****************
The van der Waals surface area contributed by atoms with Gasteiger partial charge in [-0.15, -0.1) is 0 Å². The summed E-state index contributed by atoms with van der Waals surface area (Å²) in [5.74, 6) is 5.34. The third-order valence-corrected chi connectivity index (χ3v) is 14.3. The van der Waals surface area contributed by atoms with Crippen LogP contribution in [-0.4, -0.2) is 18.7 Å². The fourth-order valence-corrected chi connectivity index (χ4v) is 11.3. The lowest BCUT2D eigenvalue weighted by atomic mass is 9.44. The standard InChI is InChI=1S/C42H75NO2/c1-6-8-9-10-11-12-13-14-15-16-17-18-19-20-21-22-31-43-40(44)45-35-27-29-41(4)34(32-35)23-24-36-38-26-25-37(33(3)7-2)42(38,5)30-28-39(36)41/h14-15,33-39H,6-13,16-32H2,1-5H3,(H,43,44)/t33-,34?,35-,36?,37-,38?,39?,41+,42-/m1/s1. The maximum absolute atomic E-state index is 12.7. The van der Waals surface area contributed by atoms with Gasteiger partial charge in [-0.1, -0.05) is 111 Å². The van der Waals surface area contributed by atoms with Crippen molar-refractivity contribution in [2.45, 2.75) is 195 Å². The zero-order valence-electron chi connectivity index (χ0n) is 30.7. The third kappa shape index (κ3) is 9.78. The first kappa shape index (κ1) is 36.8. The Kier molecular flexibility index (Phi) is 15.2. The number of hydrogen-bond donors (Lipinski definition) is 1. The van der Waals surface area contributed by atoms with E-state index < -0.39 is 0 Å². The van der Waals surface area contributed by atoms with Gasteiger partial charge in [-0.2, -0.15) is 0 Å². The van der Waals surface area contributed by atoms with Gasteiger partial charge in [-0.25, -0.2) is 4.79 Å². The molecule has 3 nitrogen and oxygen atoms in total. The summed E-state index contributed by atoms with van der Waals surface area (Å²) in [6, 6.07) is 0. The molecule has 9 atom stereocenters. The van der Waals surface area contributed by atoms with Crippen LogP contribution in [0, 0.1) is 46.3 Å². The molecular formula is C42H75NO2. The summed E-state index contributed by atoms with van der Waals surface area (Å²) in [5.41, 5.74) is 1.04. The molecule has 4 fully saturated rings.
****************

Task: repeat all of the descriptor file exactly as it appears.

The van der Waals surface area contributed by atoms with Gasteiger partial charge in [-0.15, -0.1) is 0 Å². The summed E-state index contributed by atoms with van der Waals surface area (Å²) in [5.74, 6) is 5.34. The third-order valence-corrected chi connectivity index (χ3v) is 14.3. The van der Waals surface area contributed by atoms with Crippen LogP contribution in [-0.4, -0.2) is 18.7 Å². The fourth-order valence-corrected chi connectivity index (χ4v) is 11.3. The lowest BCUT2D eigenvalue weighted by atomic mass is 9.44. The standard InChI is InChI=1S/C42H75NO2/c1-6-8-9-10-11-12-13-14-15-16-17-18-19-20-21-22-31-43-40(44)45-35-27-29-41(4)34(32-35)23-24-36-38-26-25-37(33(3)7-2)42(38,5)30-28-39(36)41/h14-15,33-39H,6-13,16-32H2,1-5H3,(H,43,44)/t33-,34?,35-,36?,37-,38?,39?,41+,42-/m1/s1. The maximum absolute atomic E-state index is 12.7. The van der Waals surface area contributed by atoms with Gasteiger partial charge in [-0.1, -0.05) is 111 Å². The van der Waals surface area contributed by atoms with Crippen molar-refractivity contribution in [2.45, 2.75) is 195 Å². The zero-order valence-electron chi connectivity index (χ0n) is 30.7. The third kappa shape index (κ3) is 9.78. The first kappa shape index (κ1) is 36.8. The Kier molecular flexibility index (Phi) is 15.2. The number of hydrogen-bond donors (Lipinski definition) is 1. The van der Waals surface area contributed by atoms with E-state index < -0.39 is 0 Å². The van der Waals surface area contributed by atoms with Gasteiger partial charge in [-0.2, -0.15) is 0 Å². The van der Waals surface area contributed by atoms with Gasteiger partial charge in [-0.25, -0.2) is 4.79 Å². The molecule has 3 nitrogen and oxygen atoms in total. The summed E-state index contributed by atoms with van der Waals surface area (Å²) in [6, 6.07) is 0. The molecule has 9 atom stereocenters. The van der Waals surface area contributed by atoms with Crippen LogP contribution in [0, 0.1) is 46.3 Å². The molecular formula is C42H75NO2. The summed E-state index contributed by atoms with van der Waals surface area (Å²) in [5.41, 5.74) is 1.04. The molecule has 4 fully saturated rings.